Two roadside bombs killed seven people in Afghanistan, five of them civilians from the same family, police said on Tuesday, in new attacks linked to a bloody Taliban insurgency.
A remote-controlled bomb struck an estate car (station wagon) in the southern province of Helmand on Monday, provincial police chief Mohammad Hussain Andiwal told AFP.
"Five people -- a woman, two children and two men, all members of the same family were killed in the roadside blast. One person was wounded," Andiwal said.
He blamed the "enemies of Afghanistan" for the attack, a term often used to refer to fighters for the extremist Taliban movement that was forced from power in late 2001 in a US-led invasion.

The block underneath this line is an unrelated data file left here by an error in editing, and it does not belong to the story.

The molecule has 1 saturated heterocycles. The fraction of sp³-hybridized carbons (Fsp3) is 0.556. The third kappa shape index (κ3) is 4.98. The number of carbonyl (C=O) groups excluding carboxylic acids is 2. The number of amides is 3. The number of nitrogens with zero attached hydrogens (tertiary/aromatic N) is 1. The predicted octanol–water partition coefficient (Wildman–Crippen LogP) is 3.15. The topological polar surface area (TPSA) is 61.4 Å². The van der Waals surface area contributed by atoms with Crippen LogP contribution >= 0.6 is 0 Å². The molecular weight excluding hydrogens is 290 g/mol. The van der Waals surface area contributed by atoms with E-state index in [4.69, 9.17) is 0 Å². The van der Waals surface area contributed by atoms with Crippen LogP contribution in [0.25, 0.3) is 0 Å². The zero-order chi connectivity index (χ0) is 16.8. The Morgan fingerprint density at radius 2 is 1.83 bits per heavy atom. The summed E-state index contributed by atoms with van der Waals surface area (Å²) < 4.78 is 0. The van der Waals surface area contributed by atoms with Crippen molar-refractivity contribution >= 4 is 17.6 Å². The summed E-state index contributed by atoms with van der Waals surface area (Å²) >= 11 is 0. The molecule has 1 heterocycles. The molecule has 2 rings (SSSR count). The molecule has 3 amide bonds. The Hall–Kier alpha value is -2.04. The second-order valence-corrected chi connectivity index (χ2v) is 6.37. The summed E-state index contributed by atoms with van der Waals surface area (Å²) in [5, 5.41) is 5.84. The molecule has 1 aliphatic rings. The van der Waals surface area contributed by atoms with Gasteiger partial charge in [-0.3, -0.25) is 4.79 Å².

Another bomb, also remotely controlled, hit a police patrol in the neighbouring province of Kandahar late on Tuesday and killed two police, provincial police chief Sayed Aqa Saqib said.
Another three policemen were wounded, he said.
A Taliban spokesman, Yousuf Ahmadi, told AFP by telephone that his organisation had carried out this attack. He made no mention of the Helmand blast.
The Taliban regularly use roadside and suicide blasts in their campaign against the government of President Hamid Karzai, who is leading the country on a troubled course to democracy after years of war and tyranny.